Nationals Baseball: Stammen, better than you think.

Friday, December 04, 2015

Stammen, better than you think.

Craig Stammen was non-tendered the other day. Like most of the little moves the Nats make it hardly seems consequential. Stammen had been a solid, middle innings reliver but was never quite a shutdown guy (walked too many and was too hittable for that) so he never graduated to late inning work. Last year he got injured tearing his forearm flexors and he never got back during the season. This season he'll be 32 and he would have been a free agent after the year. The Nats might have figured it was better to move on from Stammen now and continue to try to develop some other, younger, arms who might be with the team for a while.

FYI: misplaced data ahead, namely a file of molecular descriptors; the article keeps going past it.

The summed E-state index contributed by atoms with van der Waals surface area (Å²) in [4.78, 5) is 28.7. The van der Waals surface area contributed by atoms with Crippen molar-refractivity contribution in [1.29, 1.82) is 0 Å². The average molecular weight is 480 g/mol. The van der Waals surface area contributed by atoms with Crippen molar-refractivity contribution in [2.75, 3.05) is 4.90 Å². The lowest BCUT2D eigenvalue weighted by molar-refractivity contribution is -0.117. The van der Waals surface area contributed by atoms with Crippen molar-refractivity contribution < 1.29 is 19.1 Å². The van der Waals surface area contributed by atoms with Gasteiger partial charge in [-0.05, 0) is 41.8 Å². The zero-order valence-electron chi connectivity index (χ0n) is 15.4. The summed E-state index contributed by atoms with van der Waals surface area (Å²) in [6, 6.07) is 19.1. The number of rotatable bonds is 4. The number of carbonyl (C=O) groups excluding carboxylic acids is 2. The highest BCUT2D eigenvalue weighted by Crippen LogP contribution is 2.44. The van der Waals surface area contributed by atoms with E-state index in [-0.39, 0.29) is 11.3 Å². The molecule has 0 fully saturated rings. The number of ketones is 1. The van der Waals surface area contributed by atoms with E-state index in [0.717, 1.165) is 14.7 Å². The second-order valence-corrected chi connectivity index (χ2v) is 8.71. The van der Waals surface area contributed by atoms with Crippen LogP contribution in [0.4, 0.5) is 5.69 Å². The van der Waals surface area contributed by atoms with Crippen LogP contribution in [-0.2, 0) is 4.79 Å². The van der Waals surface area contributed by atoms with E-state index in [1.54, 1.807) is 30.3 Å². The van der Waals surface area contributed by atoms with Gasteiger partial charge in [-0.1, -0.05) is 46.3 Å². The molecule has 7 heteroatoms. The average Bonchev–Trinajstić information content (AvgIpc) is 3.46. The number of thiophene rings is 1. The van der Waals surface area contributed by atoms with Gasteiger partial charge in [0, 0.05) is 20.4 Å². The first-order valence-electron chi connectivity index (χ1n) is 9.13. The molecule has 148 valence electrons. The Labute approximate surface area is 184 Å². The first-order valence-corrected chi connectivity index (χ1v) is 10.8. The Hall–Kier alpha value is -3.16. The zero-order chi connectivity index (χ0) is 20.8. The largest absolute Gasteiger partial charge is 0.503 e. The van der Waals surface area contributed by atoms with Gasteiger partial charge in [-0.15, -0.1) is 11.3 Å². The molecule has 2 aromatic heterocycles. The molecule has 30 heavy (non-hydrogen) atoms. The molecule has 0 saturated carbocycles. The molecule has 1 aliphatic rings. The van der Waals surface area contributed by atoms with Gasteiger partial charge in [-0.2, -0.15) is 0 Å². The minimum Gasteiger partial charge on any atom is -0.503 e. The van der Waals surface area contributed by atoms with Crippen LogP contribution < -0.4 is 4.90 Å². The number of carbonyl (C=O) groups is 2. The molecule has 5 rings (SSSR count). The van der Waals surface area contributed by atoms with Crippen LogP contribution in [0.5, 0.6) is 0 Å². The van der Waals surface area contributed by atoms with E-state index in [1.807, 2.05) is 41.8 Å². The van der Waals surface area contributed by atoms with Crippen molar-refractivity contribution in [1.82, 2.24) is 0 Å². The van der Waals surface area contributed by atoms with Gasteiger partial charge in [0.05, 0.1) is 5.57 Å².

Of course this undersells what Stammen actually did over his time with the Nats. He didn't just eat up some middle innings. No reliever on the team, not even Clippard, threw more innings for the Nats from 2012-2014. In fact not a single pitcher who didn't start a game from 2012-2014 pitched more innings than Craig's 242. Second closest was Adam Ottavino at 222 about 10% less. That's a big gap. He probably appeared for multiple innings more than any one during that time, certainly more than any NL relief pitcher.

He was not a shut down guy, true, but he could get a strikeout when needed and rarely gave up the home run (16 in 250+ innings as a reliever). That meant that he kept the team in games and that bears out if I peruse the fancy stats. He didn't let many inherited runners score. He often left the team in a better position to win when he left the game. He didn't just pitch in easy situations, putting the team in better situation when considering the importance of when he was pitching. He was not the best, but we was better than most.